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"Never Events" Might Lead to "Never Treatment”

The efforts to decrease the incidence of preventable errors in medical treatment

 

The efforts by the Centers for Medicare and Medicaid Services (CMS) and the Federal Government to improve the quality of healthcare and decrease the incidence of preventable errors in medical treatment (known as "Never Events") should be applauded. This is a difficult and complicated but important task. The American Association of Hip and Knee Surgeons (AAHKS) and other organizations share CMS's goal of promoting high quality, safe and effective care for all patients. We have met with CMS on numerous occasions to help promote these efforts and make constructive comment on the proposed rules.

Furthermore, we support a payment system that advocates quality care, including withholding payment for certain "Never Events" that should truly not occur, such as operating on the wrong limb. Every effort should be made to eliminate preventable hospital-acquired conditions. The AAHKS is concerned that if CMS includes complications that are not always reasonably preventable on the hospital-acquired condition list, this may have the unintended negative affect of restricting patient's access to and quality of care.

One significant area of concern that is currently proposed for inclusion on the "Never List" for implementation on October 1, 2008 is the occurrence of Deep Venous Thromboembolism and Pulmonary Emboli (DVT/PE). The AAHKS supports the routine use of DVT/PE preventive treatments in orthopaedic surgery and believe that this is the standard of care.We also support the findings and recommendations of the National Quality Forum and the Joint Commission’s partnership that helped to develop these quality standards.

CMS is already taking additional positive steps to further reduce the incidence of DVT and PE by implementing additional hospital quality measures specifically focused on the prevention of this complication. We agree that DVT and PE are major quality, health, and resource concerns for patients, hospitals, and CMS. However, we have several issues regarding the designation of these conditions as “reasonably preventable” hospital acquired conditions.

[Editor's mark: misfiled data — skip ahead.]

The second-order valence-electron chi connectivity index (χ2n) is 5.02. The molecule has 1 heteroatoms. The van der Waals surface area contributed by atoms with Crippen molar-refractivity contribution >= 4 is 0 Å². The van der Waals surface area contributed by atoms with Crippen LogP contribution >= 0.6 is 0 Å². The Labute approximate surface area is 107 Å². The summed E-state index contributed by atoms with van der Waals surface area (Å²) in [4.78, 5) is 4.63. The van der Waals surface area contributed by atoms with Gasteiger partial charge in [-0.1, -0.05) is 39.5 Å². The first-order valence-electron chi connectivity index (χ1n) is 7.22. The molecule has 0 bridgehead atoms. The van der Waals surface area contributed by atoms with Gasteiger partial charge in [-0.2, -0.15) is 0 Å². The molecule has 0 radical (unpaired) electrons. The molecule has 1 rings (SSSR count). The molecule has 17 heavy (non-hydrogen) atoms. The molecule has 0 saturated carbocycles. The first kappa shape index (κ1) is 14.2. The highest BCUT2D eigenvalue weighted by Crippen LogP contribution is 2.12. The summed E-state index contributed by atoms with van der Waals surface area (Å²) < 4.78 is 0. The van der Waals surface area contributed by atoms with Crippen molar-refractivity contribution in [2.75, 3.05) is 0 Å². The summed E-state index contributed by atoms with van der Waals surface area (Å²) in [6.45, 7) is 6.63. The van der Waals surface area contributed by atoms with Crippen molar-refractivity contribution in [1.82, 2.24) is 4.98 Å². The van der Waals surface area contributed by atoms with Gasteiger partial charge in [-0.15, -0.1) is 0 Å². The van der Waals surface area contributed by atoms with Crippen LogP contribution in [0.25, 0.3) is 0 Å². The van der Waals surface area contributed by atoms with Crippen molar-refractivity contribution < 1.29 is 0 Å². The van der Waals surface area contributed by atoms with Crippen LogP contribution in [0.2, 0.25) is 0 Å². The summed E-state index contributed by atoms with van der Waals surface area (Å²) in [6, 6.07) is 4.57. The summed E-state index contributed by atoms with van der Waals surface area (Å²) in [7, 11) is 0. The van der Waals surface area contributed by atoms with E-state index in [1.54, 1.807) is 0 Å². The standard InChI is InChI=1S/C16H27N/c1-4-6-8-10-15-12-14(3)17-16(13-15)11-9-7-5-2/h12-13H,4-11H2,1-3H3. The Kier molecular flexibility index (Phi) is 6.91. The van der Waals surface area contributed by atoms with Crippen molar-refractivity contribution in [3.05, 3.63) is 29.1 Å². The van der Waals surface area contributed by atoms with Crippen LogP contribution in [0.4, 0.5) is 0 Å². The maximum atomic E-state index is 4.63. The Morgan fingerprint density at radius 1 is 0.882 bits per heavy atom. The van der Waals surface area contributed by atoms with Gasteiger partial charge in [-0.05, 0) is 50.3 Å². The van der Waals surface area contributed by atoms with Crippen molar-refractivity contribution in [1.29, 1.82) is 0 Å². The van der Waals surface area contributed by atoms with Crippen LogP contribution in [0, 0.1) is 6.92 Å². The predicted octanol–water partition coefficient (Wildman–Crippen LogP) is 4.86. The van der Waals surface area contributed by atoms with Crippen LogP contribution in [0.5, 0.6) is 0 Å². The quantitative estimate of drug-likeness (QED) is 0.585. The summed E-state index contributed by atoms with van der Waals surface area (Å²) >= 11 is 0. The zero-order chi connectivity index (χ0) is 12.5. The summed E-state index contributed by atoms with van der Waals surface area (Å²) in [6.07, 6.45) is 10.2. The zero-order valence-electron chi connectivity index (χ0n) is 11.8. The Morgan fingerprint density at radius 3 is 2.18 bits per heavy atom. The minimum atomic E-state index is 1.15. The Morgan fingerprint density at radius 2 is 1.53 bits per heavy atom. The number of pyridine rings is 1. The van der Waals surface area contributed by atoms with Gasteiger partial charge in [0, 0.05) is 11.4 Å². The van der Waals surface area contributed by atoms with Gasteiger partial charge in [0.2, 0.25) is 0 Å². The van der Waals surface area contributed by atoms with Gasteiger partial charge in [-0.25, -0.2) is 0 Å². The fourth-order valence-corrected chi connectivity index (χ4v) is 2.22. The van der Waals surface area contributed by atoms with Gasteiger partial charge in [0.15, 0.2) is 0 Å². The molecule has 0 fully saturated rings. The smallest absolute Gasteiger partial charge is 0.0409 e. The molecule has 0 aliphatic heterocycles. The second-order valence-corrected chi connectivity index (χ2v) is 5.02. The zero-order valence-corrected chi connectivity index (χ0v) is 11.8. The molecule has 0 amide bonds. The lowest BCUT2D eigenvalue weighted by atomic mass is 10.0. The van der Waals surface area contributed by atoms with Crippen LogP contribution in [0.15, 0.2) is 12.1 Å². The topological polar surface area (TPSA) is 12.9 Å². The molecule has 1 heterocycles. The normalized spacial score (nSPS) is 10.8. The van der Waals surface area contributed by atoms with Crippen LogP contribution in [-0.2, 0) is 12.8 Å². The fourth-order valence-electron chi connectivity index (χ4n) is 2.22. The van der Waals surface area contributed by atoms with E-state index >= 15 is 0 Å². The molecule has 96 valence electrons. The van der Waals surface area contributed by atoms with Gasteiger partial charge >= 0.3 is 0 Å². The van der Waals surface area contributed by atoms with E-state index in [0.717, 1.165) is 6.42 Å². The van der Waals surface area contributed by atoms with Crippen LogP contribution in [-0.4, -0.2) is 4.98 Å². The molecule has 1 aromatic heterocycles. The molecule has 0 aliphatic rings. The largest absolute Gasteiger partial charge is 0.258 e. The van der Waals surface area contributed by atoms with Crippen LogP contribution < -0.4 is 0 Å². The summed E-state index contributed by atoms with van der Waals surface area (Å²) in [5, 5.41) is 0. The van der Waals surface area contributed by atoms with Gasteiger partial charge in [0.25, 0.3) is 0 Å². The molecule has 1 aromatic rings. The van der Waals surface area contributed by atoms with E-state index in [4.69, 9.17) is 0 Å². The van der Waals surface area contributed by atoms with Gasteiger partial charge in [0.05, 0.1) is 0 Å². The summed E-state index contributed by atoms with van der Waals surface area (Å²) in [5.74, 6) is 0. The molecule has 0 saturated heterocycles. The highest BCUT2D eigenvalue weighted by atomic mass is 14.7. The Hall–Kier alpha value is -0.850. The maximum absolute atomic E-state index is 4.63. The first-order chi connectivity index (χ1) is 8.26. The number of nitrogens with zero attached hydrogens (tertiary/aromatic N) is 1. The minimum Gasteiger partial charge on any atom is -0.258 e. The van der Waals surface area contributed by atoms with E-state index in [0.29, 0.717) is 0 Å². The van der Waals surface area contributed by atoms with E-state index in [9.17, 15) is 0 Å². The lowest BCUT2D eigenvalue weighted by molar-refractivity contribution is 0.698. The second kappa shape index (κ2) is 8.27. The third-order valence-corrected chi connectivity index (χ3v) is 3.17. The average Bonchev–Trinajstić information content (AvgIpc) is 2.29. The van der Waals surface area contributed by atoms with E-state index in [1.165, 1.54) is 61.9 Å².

Currently, there is no scientific evidence that DVT/PE is “reasonably” preventable in certain high risk orthopaedic procedures. The evidence is very clear that patients suffering traumatic injuries, fractures, and major joint replacement procedures such as hip and knee replacements are at the highest risk of developing DVT/PE compared to all other medical or general surgical procedures.

Also it is well documented that obesity, increased age, a history of cancer, decreased mobility or delay in surgery increases the risk even further. These are common health problems found in this patient population. Obesity is the fastest growing diagnosis in the Medicare age population today. In the absence of appropriate preventive treatment, a patient undergoing a major orthopaedic procedure has a 40-80% risk of developing a hospital acquired DVT/PE as compared to a 10-40% risk for other patients.

This risk can be decreased in the orthopaedic patient with appropriate preventive treatment, but not entirely eliminated. Therefore, this does not meet the criterion of “reasonably preventable” as mandated by Congress. In addition, certain patients are not appropriate for the needed medical preventive treatment due to the risk of major bleeding. Therefore, it is important to balance the risks of both DVT/PE and the alternative risk of major bleeding.

The complicating risk factors are numerous and CMS has the capability of implementing a risk adjustment and/or appeals process for this guideline that could help to prevent hospitals from being wrongfully penalized while at the same time ensuring availability of the best care for our patients.

It would be terribly unfortunate to have a so-called “Never Event” lead to a “Never Treatment” result, if hospitals become less willing to accept patients at risk for such events to avoid the potential financial penalty for results they could not entirely prevent. To eliminate this risk, CMS should remove DVT/PE from the “Never Event” List—at least until a risk adjustment or appeals process has been developed and validated. Ensuring access to care for our patients is our highest priority!

Dr. Parsley is Chair of the Health Policy Committee of the American Association of Hip and Knee Surgeons.

Source:  American Association of Hip and Knee Surgeons (AAHKS)

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